Modern Movie Classic: The Prestige by T.E. Hodden Based on Christopher Priest’s novel of the same name, Christopher Nolan’s atmospheric period piece is a gothic mystery, that plays its cards close to its chest, that changes on repeated viewings, pull masterful tricks that allow significant moments to take on entirely different flavours and meaning when viewed knowing the twists, turns and revelations. Written by Nolan, with his brother Jonathon Nolan, the film charts the growing rivalry between two Victorian stage magicians, Hugh Jackman’s Robert Angier, and Christian Bale’s Alfred Borden. Both begin as stooges in the audience, under the watchful eye of back-stage genius Cutter (Michael Caine). When Borden’s mistake causes a tragic accident, and kills his wife, Angier becomes obsessed with ruining Borden, and becomes obsessed with finding the secret behind his big trick, The Transported Man. Today I make the case that this wonderful and surprising little mystery is worthy of being considered a Modern Classic. Fair warning: As always, I will be discussing the movie in some detail, and spoiling the plot, so if you have not seen the film, you may want to come back when you have had a chance to watch it.
It is, in short, a book that works well, because it uses tricks and sleight of hand, that only work in its medium. Some parts of the story could not be told in other ways, at least without revealing too much at the wrong time. Adapting the story as a movie was always going to be a big ask.
Exhibit A: The Screenplay
That the Nolan’s wrote a film that works as a great movie in its own right, that neither requires, nor expects you to be familiar with the source material is amazing. That it also works as a wonderful adaption, is a bonus for anybody who happens to be familiar with the novel.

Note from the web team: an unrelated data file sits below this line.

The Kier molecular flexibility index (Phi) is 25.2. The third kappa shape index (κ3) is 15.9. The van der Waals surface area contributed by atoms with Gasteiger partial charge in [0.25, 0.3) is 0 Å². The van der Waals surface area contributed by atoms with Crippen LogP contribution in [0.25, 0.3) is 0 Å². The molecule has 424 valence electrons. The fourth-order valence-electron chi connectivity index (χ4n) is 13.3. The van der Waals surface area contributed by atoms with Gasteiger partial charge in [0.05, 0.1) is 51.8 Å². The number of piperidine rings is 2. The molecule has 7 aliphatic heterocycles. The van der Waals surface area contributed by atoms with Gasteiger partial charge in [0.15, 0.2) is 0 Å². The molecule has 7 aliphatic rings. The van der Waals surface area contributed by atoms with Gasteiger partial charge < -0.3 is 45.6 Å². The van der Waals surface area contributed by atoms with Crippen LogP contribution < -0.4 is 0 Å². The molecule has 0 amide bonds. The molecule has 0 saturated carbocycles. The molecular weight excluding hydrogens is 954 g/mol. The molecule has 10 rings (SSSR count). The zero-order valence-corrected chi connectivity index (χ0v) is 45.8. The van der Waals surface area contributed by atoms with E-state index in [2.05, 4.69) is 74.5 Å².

Before we discuss the movie, we should discuss the source material. Christopher Priest’s novel is a relatively short, but incredibly dense story, with elements of mystery, horror, and science fiction, told through journals and documents. With a present day storyline (completely missing from the film) and alternating viewpoints, there are many elements that only start to take on their true meaning as the story enters the final leg, and they pieces start to fix together.
The screenplay is perhaps the strongest from any Nolan film. With the narrative broken up by flashbacks, as Borden and Angiers read each other’s memoirs (at different times), trying to piece together each other’s secrets, it would have been easy to allow the audience to get lost, or tangled up in the narrative-withinnarrative structure, but the story paces itself well, and guides us well. - 36 -
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